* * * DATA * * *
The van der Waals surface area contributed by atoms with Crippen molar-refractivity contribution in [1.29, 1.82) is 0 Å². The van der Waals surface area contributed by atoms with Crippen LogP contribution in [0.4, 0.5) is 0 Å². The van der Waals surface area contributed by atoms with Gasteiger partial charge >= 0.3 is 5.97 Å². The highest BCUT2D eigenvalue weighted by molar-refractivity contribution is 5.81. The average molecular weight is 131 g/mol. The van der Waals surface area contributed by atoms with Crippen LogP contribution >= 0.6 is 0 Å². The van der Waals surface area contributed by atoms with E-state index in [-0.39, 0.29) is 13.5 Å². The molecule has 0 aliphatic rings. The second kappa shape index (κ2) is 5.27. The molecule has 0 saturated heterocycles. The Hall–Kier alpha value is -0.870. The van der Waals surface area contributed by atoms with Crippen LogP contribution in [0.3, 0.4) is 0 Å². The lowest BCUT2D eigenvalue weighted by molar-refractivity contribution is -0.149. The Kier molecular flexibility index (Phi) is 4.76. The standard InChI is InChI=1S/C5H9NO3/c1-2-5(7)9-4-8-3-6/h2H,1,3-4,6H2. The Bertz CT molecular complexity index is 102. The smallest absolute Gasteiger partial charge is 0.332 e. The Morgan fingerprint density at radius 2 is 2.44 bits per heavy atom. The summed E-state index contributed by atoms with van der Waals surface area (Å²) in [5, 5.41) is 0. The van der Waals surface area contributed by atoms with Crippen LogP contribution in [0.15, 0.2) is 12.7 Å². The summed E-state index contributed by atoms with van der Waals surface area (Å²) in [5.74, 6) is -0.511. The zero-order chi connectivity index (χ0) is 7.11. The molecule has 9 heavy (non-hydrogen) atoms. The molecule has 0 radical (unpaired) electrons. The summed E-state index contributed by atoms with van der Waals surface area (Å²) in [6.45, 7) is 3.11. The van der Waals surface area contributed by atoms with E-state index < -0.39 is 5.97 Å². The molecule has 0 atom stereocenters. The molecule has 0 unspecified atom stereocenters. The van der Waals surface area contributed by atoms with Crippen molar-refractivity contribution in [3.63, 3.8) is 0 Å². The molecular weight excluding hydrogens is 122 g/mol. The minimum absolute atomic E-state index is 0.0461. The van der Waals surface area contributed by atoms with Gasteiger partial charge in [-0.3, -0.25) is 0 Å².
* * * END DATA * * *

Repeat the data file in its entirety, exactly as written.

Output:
The van der Waals surface area contributed by atoms with Crippen molar-refractivity contribution in [1.29, 1.82) is 0 Å². The van der Waals surface area contributed by atoms with Crippen LogP contribution in [0.4, 0.5) is 0 Å². The van der Waals surface area contributed by atoms with Gasteiger partial charge >= 0.3 is 5.97 Å². The highest BCUT2D eigenvalue weighted by molar-refractivity contribution is 5.81. The average molecular weight is 131 g/mol. The van der Waals surface area contributed by atoms with Crippen LogP contribution >= 0.6 is 0 Å². The van der Waals surface area contributed by atoms with E-state index in [-0.39, 0.29) is 13.5 Å². The molecule has 0 aliphatic rings. The second kappa shape index (κ2) is 5.27. The molecule has 0 saturated heterocycles. The Hall–Kier alpha value is -0.870. The van der Waals surface area contributed by atoms with Crippen LogP contribution in [0.3, 0.4) is 0 Å². The lowest BCUT2D eigenvalue weighted by molar-refractivity contribution is -0.149. The Kier molecular flexibility index (Phi) is 4.76. The standard InChI is InChI=1S/C5H9NO3/c1-2-5(7)9-4-8-3-6/h2H,1,3-4,6H2. The Bertz CT molecular complexity index is 102. The smallest absolute Gasteiger partial charge is 0.332 e. The Morgan fingerprint density at radius 2 is 2.44 bits per heavy atom. The summed E-state index contributed by atoms with van der Waals surface area (Å²) in [5, 5.41) is 0. The van der Waals surface area contributed by atoms with Crippen LogP contribution in [0.15, 0.2) is 12.7 Å². The summed E-state index contributed by atoms with van der Waals surface area (Å²) in [5.74, 6) is -0.511. The zero-order chi connectivity index (χ0) is 7.11. The molecule has 9 heavy (non-hydrogen) atoms. The molecule has 0 radical (unpaired) electrons. The summed E-state index contributed by atoms with van der Waals surface area (Å²) in [6.45, 7) is 3.11. The van der Waals surface area contributed by atoms with E-state index < -0.39 is 5.97 Å². The molecule has 0 atom stereocenters. The molecule has 0 unspecified atom stereocenters. The van der Waals surface area contributed by atoms with Crippen molar-refractivity contribution in [3.63, 3.8) is 0 Å². The molecular weight excluding hydrogens is 122 g/mol. The minimum absolute atomic E-state index is 0.0461. The van der Waals surface area contributed by atoms with Gasteiger partial charge in [-0.3, -0.25) is 0 Å².